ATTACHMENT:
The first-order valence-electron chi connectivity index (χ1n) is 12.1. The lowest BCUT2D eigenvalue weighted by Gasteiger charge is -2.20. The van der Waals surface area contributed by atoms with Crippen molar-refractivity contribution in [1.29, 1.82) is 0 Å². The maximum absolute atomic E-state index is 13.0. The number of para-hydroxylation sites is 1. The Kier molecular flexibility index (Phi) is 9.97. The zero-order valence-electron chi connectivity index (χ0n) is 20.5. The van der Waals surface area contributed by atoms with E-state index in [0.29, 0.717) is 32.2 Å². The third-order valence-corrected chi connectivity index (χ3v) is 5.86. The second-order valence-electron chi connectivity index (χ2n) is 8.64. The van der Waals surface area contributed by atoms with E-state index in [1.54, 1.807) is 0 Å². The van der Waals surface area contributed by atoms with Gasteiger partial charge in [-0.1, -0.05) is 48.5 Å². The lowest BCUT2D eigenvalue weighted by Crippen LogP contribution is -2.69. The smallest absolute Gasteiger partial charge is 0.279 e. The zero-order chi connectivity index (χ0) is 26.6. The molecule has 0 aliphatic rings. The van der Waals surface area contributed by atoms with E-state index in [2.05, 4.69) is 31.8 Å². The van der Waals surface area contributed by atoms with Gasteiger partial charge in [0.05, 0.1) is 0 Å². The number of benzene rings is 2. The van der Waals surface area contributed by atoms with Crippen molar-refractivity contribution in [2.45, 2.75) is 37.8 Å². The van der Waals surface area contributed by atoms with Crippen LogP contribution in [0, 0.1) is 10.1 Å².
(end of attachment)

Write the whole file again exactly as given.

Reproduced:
The first-order valence-electron chi connectivity index (χ1n) is 12.1. The lowest BCUT2D eigenvalue weighted by Gasteiger charge is -2.20. The van der Waals surface area contributed by atoms with Crippen molar-refractivity contribution in [1.29, 1.82) is 0 Å². The maximum absolute atomic E-state index is 13.0. The number of para-hydroxylation sites is 1. The Kier molecular flexibility index (Phi) is 9.97. The zero-order valence-electron chi connectivity index (χ0n) is 20.5. The van der Waals surface area contributed by atoms with E-state index in [0.29, 0.717) is 32.2 Å². The third-order valence-corrected chi connectivity index (χ3v) is 5.86. The second-order valence-electron chi connectivity index (χ2n) is 8.64. The van der Waals surface area contributed by atoms with E-state index in [1.54, 1.807) is 0 Å². The van der Waals surface area contributed by atoms with Gasteiger partial charge in [-0.1, -0.05) is 48.5 Å². The lowest BCUT2D eigenvalue weighted by Crippen LogP contribution is -2.69. The smallest absolute Gasteiger partial charge is 0.279 e. The zero-order chi connectivity index (χ0) is 26.6. The molecule has 0 aliphatic rings. The van der Waals surface area contributed by atoms with E-state index in [2.05, 4.69) is 31.8 Å². The van der Waals surface area contributed by atoms with Gasteiger partial charge in [0.05, 0.1) is 0 Å². The number of benzene rings is 2. The van der Waals surface area contributed by atoms with Crippen molar-refractivity contribution in [2.45, 2.75) is 37.8 Å². The van der Waals surface area contributed by atoms with Crippen LogP contribution in [0, 0.1) is 10.1 Å².